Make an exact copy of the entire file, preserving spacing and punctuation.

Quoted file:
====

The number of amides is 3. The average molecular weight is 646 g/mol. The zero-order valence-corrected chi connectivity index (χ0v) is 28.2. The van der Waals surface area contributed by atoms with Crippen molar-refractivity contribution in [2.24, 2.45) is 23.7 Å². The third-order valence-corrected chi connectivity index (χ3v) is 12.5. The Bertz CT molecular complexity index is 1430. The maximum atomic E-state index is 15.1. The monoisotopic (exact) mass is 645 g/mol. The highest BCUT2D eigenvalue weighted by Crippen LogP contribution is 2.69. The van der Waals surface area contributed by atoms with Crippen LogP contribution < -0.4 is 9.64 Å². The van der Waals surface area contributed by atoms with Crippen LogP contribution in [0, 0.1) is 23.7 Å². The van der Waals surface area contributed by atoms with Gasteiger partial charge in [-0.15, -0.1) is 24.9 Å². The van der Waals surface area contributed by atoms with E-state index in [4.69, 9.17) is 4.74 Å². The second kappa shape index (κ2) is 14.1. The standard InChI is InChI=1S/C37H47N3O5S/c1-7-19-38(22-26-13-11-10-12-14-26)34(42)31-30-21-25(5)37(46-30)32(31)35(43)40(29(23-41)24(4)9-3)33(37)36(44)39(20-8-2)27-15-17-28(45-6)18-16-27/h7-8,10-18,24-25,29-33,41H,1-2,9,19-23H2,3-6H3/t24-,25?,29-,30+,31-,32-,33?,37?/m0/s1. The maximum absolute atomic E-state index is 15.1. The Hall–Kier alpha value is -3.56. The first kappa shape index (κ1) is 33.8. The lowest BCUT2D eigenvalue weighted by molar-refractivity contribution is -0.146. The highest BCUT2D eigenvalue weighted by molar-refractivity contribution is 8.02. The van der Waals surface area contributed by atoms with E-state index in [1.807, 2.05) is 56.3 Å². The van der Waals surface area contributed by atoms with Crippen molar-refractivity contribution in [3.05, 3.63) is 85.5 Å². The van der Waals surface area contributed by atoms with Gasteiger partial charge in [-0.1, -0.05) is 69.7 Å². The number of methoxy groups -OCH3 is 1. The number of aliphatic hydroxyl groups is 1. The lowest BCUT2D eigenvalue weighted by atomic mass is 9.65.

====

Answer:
The number of amides is 3. The average molecular weight is 646 g/mol. The zero-order valence-corrected chi connectivity index (χ0v) is 28.2. The van der Waals surface area contributed by atoms with Crippen molar-refractivity contribution in [2.24, 2.45) is 23.7 Å². The third-order valence-corrected chi connectivity index (χ3v) is 12.5. The Bertz CT molecular complexity index is 1430. The maximum atomic E-state index is 15.1. The monoisotopic (exact) mass is 645 g/mol. The highest BCUT2D eigenvalue weighted by Crippen LogP contribution is 2.69. The van der Waals surface area contributed by atoms with Crippen LogP contribution < -0.4 is 9.64 Å². The van der Waals surface area contributed by atoms with Crippen LogP contribution in [0, 0.1) is 23.7 Å². The van der Waals surface area contributed by atoms with Gasteiger partial charge in [-0.15, -0.1) is 24.9 Å². The van der Waals surface area contributed by atoms with E-state index in [4.69, 9.17) is 4.74 Å². The second kappa shape index (κ2) is 14.1. The standard InChI is InChI=1S/C37H47N3O5S/c1-7-19-38(22-26-13-11-10-12-14-26)34(42)31-30-21-25(5)37(46-30)32(31)35(43)40(29(23-41)24(4)9-3)33(37)36(44)39(20-8-2)27-15-17-28(45-6)18-16-27/h7-8,10-18,24-25,29-33,41H,1-2,9,19-23H2,3-6H3/t24-,25?,29-,30+,31-,32-,33?,37?/m0/s1. The maximum absolute atomic E-state index is 15.1. The Hall–Kier alpha value is -3.56. The first kappa shape index (κ1) is 33.8. The lowest BCUT2D eigenvalue weighted by molar-refractivity contribution is -0.146. The highest BCUT2D eigenvalue weighted by molar-refractivity contribution is 8.02. The van der Waals surface area contributed by atoms with E-state index in [1.807, 2.05) is 56.3 Å². The van der Waals surface area contributed by atoms with Crippen molar-refractivity contribution in [3.05, 3.63) is 85.5 Å². The van der Waals surface area contributed by atoms with Gasteiger partial charge in [-0.1, -0.05) is 69.7 Å². The number of methoxy groups -OCH3 is 1. The number of aliphatic hydroxyl groups is 1. The lowest BCUT2D eigenvalue weighted by atomic mass is 9.65.